Overview

Brief Summary

Introduction

Introduction:

Tegeticula is one of the two genera of true yucca moths, which offer one of the classical cases of coevolved obligate mutualism between species. Females use unique tentacles on their maxillary palps to actively collect and compact pollen from the flowers of their yucca hosts. Yucca pollen is very sticky, and it adheres (without aid of the tentacles) to the underside of her head. Once loaded, the female oviposits into yucca flowers, walking up to floral stigmas after oviposition and actively pollinating the flower with a small portion of her pollen batch. In so doing, she assures that lack of pollination will not cause the flower to abort. This is critical, because her progeny feed only on developing seeds. The larvae only feed on a modest proportion of the seeds, thus making it possible for this herbivore to actually be of net benefit to its host. Over evolutionary time, yucca moths and yuccas have evolved complete mutual dependence on each other (Riley 1892, Pellmyr et al 1996b).

  A considerable body of literature has accumulated on ecological and evolutionary aspects of the yucca-yucca moth interaction; a comprehensive reference list for the early literature is provided in Davis (1967), and much of the subsequent work is referenced in Powell (1992) and Pellmyr et al (1996). Recent empirical work has focused on the stability of obligate mutualism (Pellmyr and Huth 1994, Richter and Weis 1995), reversal of mutualism (Pellmyr et al 1996a), and moth behavioral plasticity in pollination and egg dispersal decisions (Addicott and Tyre 1995).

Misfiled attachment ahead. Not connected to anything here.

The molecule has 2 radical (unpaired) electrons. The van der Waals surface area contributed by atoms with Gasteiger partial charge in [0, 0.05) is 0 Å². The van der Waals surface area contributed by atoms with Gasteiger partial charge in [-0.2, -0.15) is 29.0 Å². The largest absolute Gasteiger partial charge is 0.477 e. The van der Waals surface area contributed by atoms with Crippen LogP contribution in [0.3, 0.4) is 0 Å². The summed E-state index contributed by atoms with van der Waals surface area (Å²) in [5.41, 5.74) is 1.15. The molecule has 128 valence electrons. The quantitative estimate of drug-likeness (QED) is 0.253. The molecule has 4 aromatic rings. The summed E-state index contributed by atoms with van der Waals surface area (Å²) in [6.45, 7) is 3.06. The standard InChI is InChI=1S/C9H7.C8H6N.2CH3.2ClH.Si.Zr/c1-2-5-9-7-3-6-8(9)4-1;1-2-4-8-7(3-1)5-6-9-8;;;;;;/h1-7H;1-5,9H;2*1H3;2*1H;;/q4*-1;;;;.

Recently the species traditionally called T. yuccasella has been identified as being a complex of at least 13 species, many of which have very distinctive biology. Among them are two non-pollinating species of 'cheater yucca moths'. The reader should bear in mind that many papers written before the recent revision that provide, e.g., measures of seed consumption, actually provide composite measurements of all coexisting species. This problem only applies to the yuccasella complex ("the white species").

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Introduction

Tegeticula is one of the two genera of true yucca moths, which offer one of the classical cases of coevolved obligate mutualism between species. Females use unique tentacles on their maxillary palps to actively collect and compact pollen from the flowers of their yucca hosts. Yucca pollen is very sticky, and it adheres (without aid of the tentacles) to the underside of her head. Once loaded, the female oviposits into yucca flowers, walking up to floral stigmas after oviposition and actively pollinating the flower with a small portion of her pollen batch. In so doing, she assures that lack of pollination will not cause the flower to abort. This is critical, because her progeny feed only on developing seeds. The larvae only feed on a modest proportion of the seeds, thus making it possible for this herbivore to actually be of net benefit to its host. Over evolutionary time, yucca moths and yuccas have evolved complete mutual dependence on each other (Riley 1892, Pellmyr et al 1996b).